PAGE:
Stand Up Paddleboarding
It has been months since I struggled to put on my own pants, months since I had to have help getting out of bed or months since I hid in the bathroom between customers so that no one would see me cry. It has been months since the pain was so intense I couldn't see a future without it. But still, everyday there is a moment in which I move just the wrong way and I can feel the shadow of that pain. Moments when I realize I just can't do this or that anymore. Which is why I was so nervous about trying standup paddleboarding for the first time since my injury.
Standup Paddleboarding with Capital SUP
This would be all me. No instructor standing with me, reminding me to keep my spine in neutral. No one to tell me when to say when.
Before I even made the decision to try it, Christopher Norman, at Capital SUP reminded me that there were no rules, no distance goals, no time goals.
This was a test.
I could decide step by step whether paddleboarding was going to work for me.
The first step was standing up. Although I had done standup paddleboarding before and had no problem, there is a big difference between now and then. My core muscles have atrophied from underuse, my stabilizers are nonexistent. I worried. Could I do this?
The first moments were iffy. I wibbled. I wobbled but I didn't fall down. The first step was a success.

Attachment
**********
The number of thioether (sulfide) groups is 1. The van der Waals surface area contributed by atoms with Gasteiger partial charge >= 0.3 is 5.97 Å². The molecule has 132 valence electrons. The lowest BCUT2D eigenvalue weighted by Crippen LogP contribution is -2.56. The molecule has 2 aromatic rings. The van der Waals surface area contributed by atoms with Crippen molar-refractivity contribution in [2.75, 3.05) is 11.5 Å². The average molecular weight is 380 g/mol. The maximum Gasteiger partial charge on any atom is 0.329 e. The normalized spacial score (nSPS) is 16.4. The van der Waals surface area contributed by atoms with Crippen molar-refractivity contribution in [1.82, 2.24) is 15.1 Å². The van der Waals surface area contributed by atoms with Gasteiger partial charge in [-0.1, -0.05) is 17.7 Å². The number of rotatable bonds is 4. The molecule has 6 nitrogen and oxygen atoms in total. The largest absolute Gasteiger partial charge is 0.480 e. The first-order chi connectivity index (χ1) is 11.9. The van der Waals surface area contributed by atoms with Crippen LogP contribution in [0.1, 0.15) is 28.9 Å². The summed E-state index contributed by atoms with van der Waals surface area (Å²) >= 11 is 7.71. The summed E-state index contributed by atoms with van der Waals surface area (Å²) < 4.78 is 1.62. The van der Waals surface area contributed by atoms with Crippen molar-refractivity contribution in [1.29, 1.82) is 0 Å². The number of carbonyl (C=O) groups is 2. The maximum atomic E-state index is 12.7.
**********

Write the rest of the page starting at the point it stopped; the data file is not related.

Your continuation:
Step By Step
The next steps were as much mental as physical. Could it hurt my back to bend over and dig in with my paddle? Sure. But, what would happen if I thought about every single stroke? What would happen if I concentrated on using my legs, my strongest assets, to help with each and every dig? It meant being mentally engaged throughout but considering the pain that was on the line if I didn't. I knew that I would get it done.
Although I was fully prepared to turn around at any moment, willing to get down on my knees and paddle that way if need be, willing to just give in, I made it. I made it to the end of the creek and back.
And I enjoyed it. I enjoyed the feel of the water under my feet, the sweat that dribbled down my back, the conversation with the other people in my group. I enjoy it more than I had the first time, because this time it was about freedom. The freedom to add one more thing to my workout schedule. The freedom to do more and get stronger in a different way. The freedom to have one more pain free moment in life.